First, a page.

Land Rights of Indigenous Peoples in South-East Asia

By Xanthaki, Alexandra | Melbourne Journal of International Law, October 2003 | Go to article overview

Land Rights of Indigenous Peoples in South-East Asia


Xanthaki, Alexandra, Melbourne Journal of International Law


[Very little has been written on indigenous rights in South-East Asia. This article attempts to address issues concerning indigenous land rights in the region, arguing that there is a clear gap between the existing situation and the relevant standards of the international human rights system. After a short overview of the international human rights framework currently binding South-East Asian states, the article analyses issues of indigenous land ownership and control by indigenous peoples over matters affecting their land rights. The article then discusses traditional economic activities, natural resources, indigenous environmental management and finally to issues of relocation and compensation. In each of the aforementioned areas, indigenous land rights are generally non-existent or very weak. Even on occasions when national legislation has recognised strong indigenous land rights, the lack of political motivation to properly enforce these rights impedes their full realisation. The article demonstrates that this inadequacy is inconsistent with international standards on the prohibition of discrimination, protection of minority cultures and more specifically on indigenous land rights, as are recognised in international instruments, interpreted by international bodies and transferred into national practices.]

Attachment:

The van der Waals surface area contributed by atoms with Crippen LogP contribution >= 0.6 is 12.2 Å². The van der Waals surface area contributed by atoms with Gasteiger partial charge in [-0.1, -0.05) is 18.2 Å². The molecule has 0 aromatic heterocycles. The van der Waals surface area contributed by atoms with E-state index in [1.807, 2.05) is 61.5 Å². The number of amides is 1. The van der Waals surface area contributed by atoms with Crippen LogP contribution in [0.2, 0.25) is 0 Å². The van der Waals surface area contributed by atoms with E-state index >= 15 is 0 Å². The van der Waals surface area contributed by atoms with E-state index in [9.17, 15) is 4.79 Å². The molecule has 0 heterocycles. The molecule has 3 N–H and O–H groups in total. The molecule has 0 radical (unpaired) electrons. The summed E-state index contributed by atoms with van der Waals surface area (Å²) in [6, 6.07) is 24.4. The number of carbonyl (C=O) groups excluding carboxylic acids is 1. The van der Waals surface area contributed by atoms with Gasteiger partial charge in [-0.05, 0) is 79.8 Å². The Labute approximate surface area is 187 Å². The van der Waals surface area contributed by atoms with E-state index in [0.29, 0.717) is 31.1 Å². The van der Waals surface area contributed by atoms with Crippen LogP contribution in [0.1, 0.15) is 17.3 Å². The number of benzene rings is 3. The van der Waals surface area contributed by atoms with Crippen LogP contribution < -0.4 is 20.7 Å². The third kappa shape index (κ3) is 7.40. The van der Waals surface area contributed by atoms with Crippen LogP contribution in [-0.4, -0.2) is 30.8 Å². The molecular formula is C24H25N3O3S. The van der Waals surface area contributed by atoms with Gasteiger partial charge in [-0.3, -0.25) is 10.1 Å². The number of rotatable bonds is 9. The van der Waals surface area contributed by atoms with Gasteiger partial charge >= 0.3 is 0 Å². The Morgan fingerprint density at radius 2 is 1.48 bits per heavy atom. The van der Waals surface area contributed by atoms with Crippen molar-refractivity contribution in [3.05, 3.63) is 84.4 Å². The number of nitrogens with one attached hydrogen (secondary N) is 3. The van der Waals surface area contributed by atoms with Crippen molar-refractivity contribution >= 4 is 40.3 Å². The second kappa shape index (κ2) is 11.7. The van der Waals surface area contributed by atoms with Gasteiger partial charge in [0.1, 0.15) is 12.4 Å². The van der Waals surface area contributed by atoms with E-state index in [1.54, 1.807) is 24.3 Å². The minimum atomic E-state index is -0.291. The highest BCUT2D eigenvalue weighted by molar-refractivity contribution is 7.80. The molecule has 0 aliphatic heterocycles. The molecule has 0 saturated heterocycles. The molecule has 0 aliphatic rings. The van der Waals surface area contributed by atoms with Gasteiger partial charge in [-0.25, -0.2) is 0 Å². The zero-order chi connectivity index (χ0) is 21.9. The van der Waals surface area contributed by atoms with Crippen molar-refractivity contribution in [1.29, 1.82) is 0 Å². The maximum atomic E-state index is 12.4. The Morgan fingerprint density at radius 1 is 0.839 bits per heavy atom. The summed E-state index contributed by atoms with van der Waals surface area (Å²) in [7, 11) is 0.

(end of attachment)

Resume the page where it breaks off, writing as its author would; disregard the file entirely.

CONTENTS

I    Introduction
II   The General Framework
III  Collective Ownership and Possession
IV   Consultation and Participation
V    Traditional Activities and Natural Resources
VI   Relocation
VII  Restitution and Compensation
VIII Conclusions

I INTRODUCTION

Recent reports suggest that indigenous peoples in South-East Asia face serious problems, some of which endanger their very survival in a rapidly changing environment. (1) Despite the gravity of the indigenous peoples' situation, indigenous rights in South-East Asia have attracted relatively little interest from the international legal community. Voices from Australia, New Zealand and North America have been more prominent within the transnational indigenous movement. Although their perspectives have given voice to needs that are similar to those of indigenous peoples in other regions, by virtue of their prominence they have also muffled the voices of their South-East Asian counterparts. These voices do not pierce the global consciousness with the same force--few Asian groups have had the means to maintain active involvement in the international arena and to put their claims on the international agenda.